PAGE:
Support the Café
Search our site

Word and flesh

Word and flesh

Daily Reading for April 28 • Thursday in Easter Week

The resurrection of the Lord was truly the resurrection of a real body, because no other person was raised than he who had been crucified and died. What else was accomplished during that interval of forty days than to make our faith entire and clear of all darkness? For a while, he spoke with his disciples and remained with them, ate with them and allowed himself to be felt with careful and inquisitive touch by those who were under the influence of doubt. This was his purpose in going in to them when the doors were shut. He gave them the Holy Ghost by his breath. After giving them the light of intelligence, he opened the secrets of holy Scripture. In his same person, he showed them the wound in the side, the prints of the nails and all the fresh tokens of the passion. He said, “See my hands and feet. It is I myself. Handle me and see. A spirit does not have flesh and bones, as you see that I have.” He did all this so that we might acknowledge that the properties of the divine and the human nature remain in him without causing a division. We now may know that the Word is not what the flesh is. We may now confess that the one Son of God is Word and flesh.

From Tome 5 of Leo the Great, quoted in Ancient Christian Commentary on Scripture: New Testament III, Luke, edited by Arthur A. Just, Jr. (Downers Grove, Ill.: InterVarsity Press, 2003).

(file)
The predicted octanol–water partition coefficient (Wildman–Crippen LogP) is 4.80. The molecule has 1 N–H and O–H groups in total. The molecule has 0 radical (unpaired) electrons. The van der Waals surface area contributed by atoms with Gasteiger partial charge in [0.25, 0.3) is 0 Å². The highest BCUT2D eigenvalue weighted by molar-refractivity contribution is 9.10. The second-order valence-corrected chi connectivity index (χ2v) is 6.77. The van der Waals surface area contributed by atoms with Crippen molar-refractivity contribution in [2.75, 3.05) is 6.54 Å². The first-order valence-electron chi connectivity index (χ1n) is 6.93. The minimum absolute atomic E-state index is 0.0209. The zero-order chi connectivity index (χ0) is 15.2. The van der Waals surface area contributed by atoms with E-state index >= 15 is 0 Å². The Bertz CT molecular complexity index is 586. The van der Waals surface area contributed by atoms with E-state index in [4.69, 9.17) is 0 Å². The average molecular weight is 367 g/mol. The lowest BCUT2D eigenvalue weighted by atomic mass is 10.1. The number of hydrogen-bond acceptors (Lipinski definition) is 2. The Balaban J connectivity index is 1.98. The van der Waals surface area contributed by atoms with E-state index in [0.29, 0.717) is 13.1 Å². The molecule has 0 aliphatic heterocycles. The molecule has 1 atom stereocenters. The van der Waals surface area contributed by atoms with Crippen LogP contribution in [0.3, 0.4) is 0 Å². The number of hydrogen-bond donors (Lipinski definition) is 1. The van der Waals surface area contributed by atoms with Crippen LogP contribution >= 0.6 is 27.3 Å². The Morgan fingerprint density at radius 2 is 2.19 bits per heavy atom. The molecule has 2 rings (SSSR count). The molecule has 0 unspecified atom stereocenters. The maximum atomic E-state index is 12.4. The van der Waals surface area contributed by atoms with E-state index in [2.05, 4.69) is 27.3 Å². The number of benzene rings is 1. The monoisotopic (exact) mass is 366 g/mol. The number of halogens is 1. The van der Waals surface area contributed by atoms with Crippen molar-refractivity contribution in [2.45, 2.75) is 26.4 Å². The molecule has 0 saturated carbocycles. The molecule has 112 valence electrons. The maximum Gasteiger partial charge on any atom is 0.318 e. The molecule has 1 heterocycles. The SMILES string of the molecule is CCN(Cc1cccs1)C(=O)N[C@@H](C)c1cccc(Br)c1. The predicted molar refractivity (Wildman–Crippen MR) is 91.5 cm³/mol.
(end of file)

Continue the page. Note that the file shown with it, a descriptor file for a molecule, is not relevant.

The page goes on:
Facebooktwitterpinterestlinkedinmail

Café Comments?

Our comment policy requires that you use your real first and last names and provide an email address (your email will not be published). Comments that use non-PG rated language, include personal attacks, that are not provable as fact or that we deem in any way to be counter to our mission of fostering respectful dialogue will not be posted.

Facebooktwitterrss
Support the Café
Past Posts

The Episcopal Café seeks to be an independent voice, reporting and reflecting on the Episcopal Church and the Anglican tradition.  The Café is not a platform of advocacy, but it does aim to tell the story of the church from the perspective of Progressive Christianity.  Our collective sympathy, as the Café, lies with the project of widening the circle of inclusion within the church and empowering all the baptized for the role to which they have been called as followers of Christ.

The opinions expressed at the Café are those of individual contributors, and, unless otherwise noted, should not be interpreted as official statements of a parish, diocese or other organization. The art and articles that appear here remain the property of their creators.

All Content  © 2017 Episcopal Café